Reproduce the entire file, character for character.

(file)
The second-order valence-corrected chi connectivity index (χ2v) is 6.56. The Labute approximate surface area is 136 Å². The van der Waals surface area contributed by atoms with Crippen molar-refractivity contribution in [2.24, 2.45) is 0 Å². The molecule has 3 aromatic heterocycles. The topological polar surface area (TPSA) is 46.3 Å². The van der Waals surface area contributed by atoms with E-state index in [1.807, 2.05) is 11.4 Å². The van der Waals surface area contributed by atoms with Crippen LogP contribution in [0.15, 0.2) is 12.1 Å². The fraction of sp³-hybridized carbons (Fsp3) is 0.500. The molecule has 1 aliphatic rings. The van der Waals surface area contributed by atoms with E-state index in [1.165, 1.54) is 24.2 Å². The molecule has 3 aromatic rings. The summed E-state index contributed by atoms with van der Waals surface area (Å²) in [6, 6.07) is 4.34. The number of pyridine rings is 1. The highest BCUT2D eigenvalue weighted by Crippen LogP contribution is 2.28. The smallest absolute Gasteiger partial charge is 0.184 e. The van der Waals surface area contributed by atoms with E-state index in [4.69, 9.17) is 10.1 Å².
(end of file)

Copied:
The second-order valence-corrected chi connectivity index (χ2v) is 6.56. The Labute approximate surface area is 136 Å². The van der Waals surface area contributed by atoms with Crippen molar-refractivity contribution in [2.24, 2.45) is 0 Å². The molecule has 3 aromatic heterocycles. The topological polar surface area (TPSA) is 46.3 Å². The van der Waals surface area contributed by atoms with E-state index in [1.807, 2.05) is 11.4 Å². The van der Waals surface area contributed by atoms with Crippen LogP contribution in [0.15, 0.2) is 12.1 Å². The fraction of sp³-hybridized carbons (Fsp3) is 0.500. The molecule has 1 aliphatic rings. The van der Waals surface area contributed by atoms with E-state index in [1.165, 1.54) is 24.2 Å². The molecule has 3 aromatic rings. The summed E-state index contributed by atoms with van der Waals surface area (Å²) in [6, 6.07) is 4.34. The number of pyridine rings is 1. The highest BCUT2D eigenvalue weighted by Crippen LogP contribution is 2.28. The smallest absolute Gasteiger partial charge is 0.184 e. The van der Waals surface area contributed by atoms with E-state index in [4.69, 9.17) is 10.1 Å².